Sunday, January 15, 2012

The Looking Glass

Every morning awoke she,
Be it hot, damn or wintry.
All she wanted to do,
Was to look into the looking glass for a glimpse or two,
For the blossoming woman thought,
When compared to her, others were naught.
So proudly trotted she,
The Lady of Swansea.

Little did she know,
When she went in the carriage with her kittens in tow,
That Destinies were looking at her below.
Said they, "A vain maid is she,
Full of impropriety,
It is our duty to show this woman snooty,
What the meaning is of true beauty."

Saying so, Lachesis got out the tapestry,
Of the woman's life she had sewn in all glory.
Atropos started weaving in haste,
For she had no time to waste.
Clotho just stood there watching,
Cackling and hoping the maid would realise what she is lacking.

The Lady came back from her evening outing,
And stood before the looking glass, pouting.
Before she knew what was happening,
Into space was she falling.
She moaned and cried for help,
Hoping that a knight would come to save her,
But no one came,
Though she called each by his name.

I am doomed, thought she,
However, such was the extent of her vanity,
That all she could think of was her beauty.
She thought of the praises she would never receive,
Of the thousands of people who would never her beauty perceive.
She had to soon forget about her quandary,
As a thud shook her from her reverie.

Was she dead? Was she hurt?
For all she could see around her was dirt.
There was only barren land everywhere;
And her eyes unaccustomed to such fare,
Were fixed in an empty stare.
In the far distance she spotted,
A boy with his hair knotted.
As her drew near, she drew back,
For she had not seen a more repulsive being
Since the one she had seen seven years back.

She walked on, huffing and puffing,
Quickening her pace even though it was she the boy was following.
"What an ugly place this is!", she ranted,
And at her own Fate she lamented.
With outright defiance did she ignore,
Every person, child or manticore,
Who foretold of the dangers awaiting her beyond this land,
The land of Sycamore.

She would have listened to them,
If only they had been charming, blessed by Beauty and favoured by Fortune.
But they were not so and by that she thought them very low,
And continued haughtily on the path to the Land of Bellow,
Not knowing she would be killed before she could say 'hello'.

The people of Sycamore grieved thus,
For it was not their nature to let a maiden fall into the abyss.
They were wise, the people of Sycamore,
Knowing full well that it was the looking glass
Which had made this lady forget that outer beauty does not last.
So they followed her,
Surely in a very subtle manner.

Meanwhile the Lady of Swansea,
Had reached the Land of Bellow and could not believe what she could see.
Knights strode in shining armour,
Knights far more handsome than Lancelot in all his honour.
And there were maids too,
Just like her, walking in twos.
So mesmerised was she by the land's glamour,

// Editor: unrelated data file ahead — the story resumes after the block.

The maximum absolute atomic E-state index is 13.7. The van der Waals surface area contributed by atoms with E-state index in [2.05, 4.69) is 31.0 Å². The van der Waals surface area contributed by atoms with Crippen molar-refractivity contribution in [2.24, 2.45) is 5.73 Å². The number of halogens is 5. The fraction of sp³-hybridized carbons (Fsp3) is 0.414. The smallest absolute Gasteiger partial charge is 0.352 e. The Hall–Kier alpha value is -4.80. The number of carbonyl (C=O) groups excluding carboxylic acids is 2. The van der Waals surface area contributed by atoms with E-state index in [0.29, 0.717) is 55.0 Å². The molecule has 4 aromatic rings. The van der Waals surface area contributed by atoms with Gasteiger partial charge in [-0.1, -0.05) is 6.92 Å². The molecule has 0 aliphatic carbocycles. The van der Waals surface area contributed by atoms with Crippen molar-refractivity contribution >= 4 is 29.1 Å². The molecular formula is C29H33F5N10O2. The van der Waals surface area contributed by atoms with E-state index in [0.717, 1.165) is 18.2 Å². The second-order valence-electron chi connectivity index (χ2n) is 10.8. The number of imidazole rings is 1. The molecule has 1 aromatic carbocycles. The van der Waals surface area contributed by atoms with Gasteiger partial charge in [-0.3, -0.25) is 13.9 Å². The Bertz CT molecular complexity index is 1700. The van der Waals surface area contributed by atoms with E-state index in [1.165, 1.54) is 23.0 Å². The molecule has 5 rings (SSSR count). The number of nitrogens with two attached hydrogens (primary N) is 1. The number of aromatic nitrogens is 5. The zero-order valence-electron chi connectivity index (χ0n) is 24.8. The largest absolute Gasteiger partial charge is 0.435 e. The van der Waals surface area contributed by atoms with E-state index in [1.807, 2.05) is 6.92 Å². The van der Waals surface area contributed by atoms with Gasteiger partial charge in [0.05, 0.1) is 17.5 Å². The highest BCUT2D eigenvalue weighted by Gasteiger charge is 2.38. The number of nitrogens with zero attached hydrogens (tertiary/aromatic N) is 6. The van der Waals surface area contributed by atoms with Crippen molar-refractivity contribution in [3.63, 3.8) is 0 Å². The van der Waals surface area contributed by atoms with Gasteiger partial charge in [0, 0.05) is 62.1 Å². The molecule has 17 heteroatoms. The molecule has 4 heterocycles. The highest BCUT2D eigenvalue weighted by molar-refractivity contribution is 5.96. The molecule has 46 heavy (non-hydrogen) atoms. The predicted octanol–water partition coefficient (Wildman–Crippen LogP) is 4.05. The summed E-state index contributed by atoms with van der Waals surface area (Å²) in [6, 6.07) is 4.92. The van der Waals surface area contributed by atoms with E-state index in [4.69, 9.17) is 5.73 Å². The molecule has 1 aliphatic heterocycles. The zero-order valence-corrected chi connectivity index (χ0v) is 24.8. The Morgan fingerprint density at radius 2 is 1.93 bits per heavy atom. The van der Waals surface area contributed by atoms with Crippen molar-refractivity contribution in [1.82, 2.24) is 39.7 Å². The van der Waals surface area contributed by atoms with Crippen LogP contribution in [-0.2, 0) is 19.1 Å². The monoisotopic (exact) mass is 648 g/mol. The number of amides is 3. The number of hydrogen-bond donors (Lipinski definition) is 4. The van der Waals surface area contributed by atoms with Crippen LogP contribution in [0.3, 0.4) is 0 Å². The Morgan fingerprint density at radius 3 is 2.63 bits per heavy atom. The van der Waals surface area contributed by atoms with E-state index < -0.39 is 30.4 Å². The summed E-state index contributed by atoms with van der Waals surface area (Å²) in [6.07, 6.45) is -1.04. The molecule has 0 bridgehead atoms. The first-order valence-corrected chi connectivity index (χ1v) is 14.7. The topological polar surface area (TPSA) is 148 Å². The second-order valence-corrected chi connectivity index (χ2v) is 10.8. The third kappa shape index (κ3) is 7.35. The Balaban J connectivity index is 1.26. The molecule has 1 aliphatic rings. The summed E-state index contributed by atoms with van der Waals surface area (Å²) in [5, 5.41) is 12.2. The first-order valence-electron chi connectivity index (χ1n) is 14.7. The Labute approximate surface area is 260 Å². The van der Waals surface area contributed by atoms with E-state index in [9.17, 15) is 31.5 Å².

That she did not see that their eyes were filled with rancour.
For it was the rule of the land to devour,
People from countries afar.

There were looking glasses everywhere too,
In which you could see yourself from hat to shoe.
At once the Lady ran to see,
If her bonnet was in place, and
She looked at her reflection in utter glee.
When she looked back,
She saw the people readying a huge sack.
She knew not what it was for,
And in all her authority she demanded she know its purpose.
In response, she was pushed and shoved,
Taunted and chivied,
Right into the sack, which was already disheveled.

She got to know that,
She was going to be cooked in a cauldron,
With her dress and hat.
The Lady cried and screamed,
Soon the realisation of how misleading
Outer beauty can be dawned upon her it seemed.
She cursed the looking glass,
For it seemed to be the start of her troubles;
Then cursed herself as she had let herself be carried away.
Thus, she burst her bubble.

Help was at hand, she did not know that,
For people of Sycamore had followed her to this unseemly land.
A battle ensued,
Oh! One that was so crude,
That even a saint would have been moved.
All the Lady heard were war-cries,
And the sounds a person makes when he dies.

So terrified was she,
That, when released from the sack,
She screamed hysterically till her world went black.
When revived, she thanked the people of Sycamore profusely.
The King of Sycamore escorted her to his palace,
Back to his land which was void of malice.
The Lady recovered in days three,
When she was told that this was the Destinies' Decree.

So came down Lachesis, Clotho and Atropos,
Holding the Lady's tapestry and some scrolls.
Said they, Lady of Swansea,
What you just underwent was our decree.
We saw you getting proud and haughty day by day,
So much so that we decided to have our say.
We were the ones who made you fall through the looking glass,
Not to find Wonderland like Alice, that was never the case.
But, to find yourself as you were lost in the maze,
The maze of outer beauty and superficiality,
One that has no escape as you can see.

At this point, the Lady
Nodded as if to say she agreed.
Before she could open her mouth,
She found herself back in front of her hearth.
From that day, the Lady
Valued inner beauty.
No longer did she look at her reflection,
Instead she spent her days in contemplation.

They say when the Lady of Swansea
Finally passed on,
Her soul broke into a thousand fragments
And every woman received a small part.
And to this day you can see,
How much a pure heart and an innocent soul are valued at Swansea.